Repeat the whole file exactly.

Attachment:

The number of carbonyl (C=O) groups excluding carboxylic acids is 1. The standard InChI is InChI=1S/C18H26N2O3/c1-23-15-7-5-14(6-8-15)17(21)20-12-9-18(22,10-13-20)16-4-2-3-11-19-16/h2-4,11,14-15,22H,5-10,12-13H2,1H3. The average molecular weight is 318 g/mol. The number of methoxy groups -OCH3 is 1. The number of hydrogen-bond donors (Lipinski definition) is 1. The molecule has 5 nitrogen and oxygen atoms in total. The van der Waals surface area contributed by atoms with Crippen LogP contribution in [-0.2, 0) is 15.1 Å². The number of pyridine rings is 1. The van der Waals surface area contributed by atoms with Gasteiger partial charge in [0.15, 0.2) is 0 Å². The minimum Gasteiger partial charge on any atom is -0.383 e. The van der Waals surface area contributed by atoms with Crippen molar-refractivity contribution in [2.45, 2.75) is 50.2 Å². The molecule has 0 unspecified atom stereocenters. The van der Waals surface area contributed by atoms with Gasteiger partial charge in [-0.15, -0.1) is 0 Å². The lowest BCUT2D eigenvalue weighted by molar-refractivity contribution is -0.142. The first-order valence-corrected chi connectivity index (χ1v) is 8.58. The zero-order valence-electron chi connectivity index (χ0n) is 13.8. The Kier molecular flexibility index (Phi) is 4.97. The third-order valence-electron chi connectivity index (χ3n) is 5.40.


The number of carbonyl (C=O) groups excluding carboxylic acids is 1. The standard InChI is InChI=1S/C18H26N2O3/c1-23-15-7-5-14(6-8-15)17(21)20-12-9-18(22,10-13-20)16-4-2-3-11-19-16/h2-4,11,14-15,22H,5-10,12-13H2,1H3. The average molecular weight is 318 g/mol. The number of methoxy groups -OCH3 is 1. The number of hydrogen-bond donors (Lipinski definition) is 1. The molecule has 5 nitrogen and oxygen atoms in total. The van der Waals surface area contributed by atoms with Crippen LogP contribution in [-0.2, 0) is 15.1 Å². The number of pyridine rings is 1. The van der Waals surface area contributed by atoms with Gasteiger partial charge in [0.15, 0.2) is 0 Å². The minimum Gasteiger partial charge on any atom is -0.383 e. The van der Waals surface area contributed by atoms with Crippen molar-refractivity contribution in [2.45, 2.75) is 50.2 Å². The molecule has 0 unspecified atom stereocenters. The van der Waals surface area contributed by atoms with Gasteiger partial charge in [-0.15, -0.1) is 0 Å². The lowest BCUT2D eigenvalue weighted by molar-refractivity contribution is -0.142. The first-order valence-corrected chi connectivity index (χ1v) is 8.58. The zero-order valence-electron chi connectivity index (χ0n) is 13.8. The Kier molecular flexibility index (Phi) is 4.97. The third-order valence-electron chi connectivity index (χ3n) is 5.40.